Radiation in some albacore tuna caught off the Oregon coast tripled after the 2011 Fukushima nuclear meltdown in Japan, a new Oregon State University study has found.
But those levels were a thousand times lower than the maximum safe level set by the U.S. Department of Agriculture, USA Today reports.
"You can't say there is absolutely zero risk because any radiation is assumed to carry at least some small risk," said the study's lead author, Delvan Neville, a graduate research assistant in OSU's Department of Nuclear Engineering and Radiation Health Physics. "But these trace levels are too small to be a realistic concern."
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For the study, researchers tested 26 Pacific albacore. Some were caught between 2008 and the March 2011 tsunami and nuclear accident; others were caught between the accident and 2012.
They discovered that levels of specific radioactive isotopes did increase after the accident, although by a minute amount.
"A year of eating albacore with these cesium traces is about the same dose of radiation as you get from spending 23 seconds in a stuffy basement from radon gas," Neville said.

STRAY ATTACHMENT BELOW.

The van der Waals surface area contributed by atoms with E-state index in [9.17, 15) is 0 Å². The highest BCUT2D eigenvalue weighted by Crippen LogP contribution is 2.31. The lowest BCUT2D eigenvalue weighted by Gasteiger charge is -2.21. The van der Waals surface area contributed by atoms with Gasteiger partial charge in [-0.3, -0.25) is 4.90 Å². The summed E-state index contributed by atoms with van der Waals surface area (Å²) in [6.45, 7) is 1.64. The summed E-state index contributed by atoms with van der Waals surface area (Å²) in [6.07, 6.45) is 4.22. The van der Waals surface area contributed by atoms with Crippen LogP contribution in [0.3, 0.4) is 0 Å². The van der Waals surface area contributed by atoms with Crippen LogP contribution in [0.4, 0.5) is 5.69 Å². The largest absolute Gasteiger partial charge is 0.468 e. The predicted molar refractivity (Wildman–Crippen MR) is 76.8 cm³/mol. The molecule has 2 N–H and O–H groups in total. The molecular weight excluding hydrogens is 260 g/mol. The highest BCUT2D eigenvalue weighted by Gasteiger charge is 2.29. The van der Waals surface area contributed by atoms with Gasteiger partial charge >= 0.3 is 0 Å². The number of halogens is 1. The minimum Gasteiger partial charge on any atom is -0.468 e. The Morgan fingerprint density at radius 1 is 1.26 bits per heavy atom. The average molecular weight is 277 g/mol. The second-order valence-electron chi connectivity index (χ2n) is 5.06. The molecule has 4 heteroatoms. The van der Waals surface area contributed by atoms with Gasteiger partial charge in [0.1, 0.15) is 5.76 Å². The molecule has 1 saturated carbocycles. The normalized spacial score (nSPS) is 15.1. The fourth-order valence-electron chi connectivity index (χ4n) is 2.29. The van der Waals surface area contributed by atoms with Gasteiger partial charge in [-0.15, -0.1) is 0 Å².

The researchers also found that radionuclides were somewhat higher in older fish, suggesting that the younger albacore may have made only one trans-Pacific migration, while the older fish may have migrated through the Fukushima plume twice.
Although it is possible that additional exposure to the plume could further increase radiation levels in the albacore, it would still be at a low level, the researchers said.
The plume is expected to reach the West Coast this month. Federal agencies aren't testing for it, but the Oregon Health Authority tests quarterly samples of seawater.
The study has been published in the journal Environmental Science and Technology.
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